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Comment Re:Yes. Yes it is. (Score 2) 534

Oh dear, irony levels have hit maximum. I suggest that you read a bit more carefully. Yes, the claim that you quote is made in the article that you link to. But is it true?

Well, in the article that you link to they provide a link to the underlying dataset from the OECD that they used. The link is actually the part that you bolded in your quote. Let's follow that link to http://stats.oecd.org/Index.as... and continue reading.

You need to click the sidebar pull out on the right-side to get the metadta description:

It contains a number of standardised indicators based on the central concept of “equivalised household disposable income”, i.e. the total income received by the households less the current taxes and transfers they pay, adjusted for household size with an equivalence scale.

So no, they explicitly do NOT take into account taxes and include social benefits. This is a flat-out lie in the article that you have linked to. Perhaps you should read a little deeper instead of TL;DR + TSOTWTSWS...

Comment Re:Yes. Yes it is. (Score 5, Interesting) 534

The main flaw in that study (that I can find after a couple of minutes) is that the statistics are completely wrong. The median income figures used are *post-tax*. The swedish figures are ignoring the income used to pay for everything in the state:

* free healthcare.
* free education.
* paid parental leave.
* subsidized childcare.
* much much more.

The correct comparison is the gross income figures. In the swedish case somebody earning around the median level is paying about 25% in direct (visible) taxation, and about 65% in invisible employer contributions. I.e. If their headline (visible) salary is $40000, they receive about $30000 after tax, but their total tax ia about $30000 taking into account mandatory social contributions from their employer. Their actual gross salary is about $60000 and this study treats it as $30000.

Tldr: the study is deliberately using the wrong income figure to make a false comparison.

Comment Esperanto... no (Score 1) 225

Tell you what... I might look into Esperanto when I get finished learning (Mandarin) Chinese. Because Mandarin is much, much more important in general as in there are large numbers of people who speak it, even here in the USA, and Chinese food is mostly awesome and it helps when ordering to be able to speak the language (and Esperanto lacks food traditions entirely, so phbbbt.)

Don't even get me started on Cantonese. Or other variants. Ouch.

The catch is... near as I can tell, I'll never finish learning Mandarin. Somewhere there must have been an emperor who ensured that Mandarin was going to be the hardest language to learn ever.

Turns out I have no plans to learn Klingon, either. Not until there are real aliens speaking would I be interested in such a thing. At which point, I would consider it my #1 priority, though. Because, you know, aliens!

Comment Re:You could have AM radio. (Score 0) 215

Me thinks you severely underestimate the size of the required antennas.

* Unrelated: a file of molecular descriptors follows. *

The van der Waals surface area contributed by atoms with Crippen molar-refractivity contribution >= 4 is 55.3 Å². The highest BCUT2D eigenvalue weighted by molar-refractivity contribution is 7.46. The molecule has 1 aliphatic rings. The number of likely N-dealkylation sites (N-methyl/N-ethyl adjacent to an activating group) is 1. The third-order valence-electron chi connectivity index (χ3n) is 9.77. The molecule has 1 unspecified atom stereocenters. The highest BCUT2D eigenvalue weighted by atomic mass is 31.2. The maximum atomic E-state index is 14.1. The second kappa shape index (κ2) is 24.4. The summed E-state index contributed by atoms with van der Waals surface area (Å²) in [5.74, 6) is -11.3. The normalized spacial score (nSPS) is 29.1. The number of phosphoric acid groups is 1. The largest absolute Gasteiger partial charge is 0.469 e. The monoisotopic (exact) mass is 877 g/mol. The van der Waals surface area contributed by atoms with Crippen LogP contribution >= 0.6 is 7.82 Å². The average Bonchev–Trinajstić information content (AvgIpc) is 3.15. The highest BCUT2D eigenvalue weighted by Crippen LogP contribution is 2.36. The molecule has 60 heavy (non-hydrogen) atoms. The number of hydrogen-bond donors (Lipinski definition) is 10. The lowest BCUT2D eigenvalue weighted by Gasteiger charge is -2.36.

No. I just understand that local AM radio is practical with a short wire like an earbud connection. It won't act like any kind of a DX machine, certainly, but you'll hear locals. I can pick up our local (10 KW) AM station very well by sticking a screwdriver into the PL-259 on my SDR. There are several ways to push a short wire into low frequency resonance, and not all of them require a large actual inductance. Gyrators, for instance are practical at AM BCB frequencies; I've done quite a bit of experimenting with them. The ability to have an ultra high-impedance load that still is quiet and provides significant gain allows antenna impedances that are not typically low to still perform well enough for many use cases. Doesn't hurt to have sensitivities down into fractions of a microvolt, either - you don't need a lot of signal, particularly at AM BCB.

Comment Re:Cigar? (Score 1) 215

The author of the link knows a fair bit about radio, including cellphone radios, being also the author of non-trivial SDR software and a long-term RF engineer.

The author of the linked article, OTOH, knew, and reported, that the device in question made available three bands that the radio in the cellphone is (a) not designed to operate on and (b) not permitted to operate upon.

In light of those facts, you might want to temper your remarks. Or not. Free-ish country and all that.

Comment You could have AM radio. (Score 4, Informative) 215

My Galaxy S7's FM radio has worked with NextRadio (FM broadcast band) for quite some time now. AM is possible, if they are so inclined to make that happen. Because...

Also interesting is that for an FM radio to be practical, you need an antenna, and so far, that's been the wire to the earbuds / headphones, which is decently longish. So very likely implicit in this "there will be FM radio" lies an "there will be an audio jack", and also, "if we want AM radio, we can do it." Ever since low power software defined radio has been possible, this stuff can be done. Particularly in a high-power availability device like a cellphone. It can be done the old way, too, but not nearly as well.

I suspect the whole "there will be FM" thing is known somewhat gleefully in the hallowed corporate halls at Samsung as "taking advantage of Apple's... courage."

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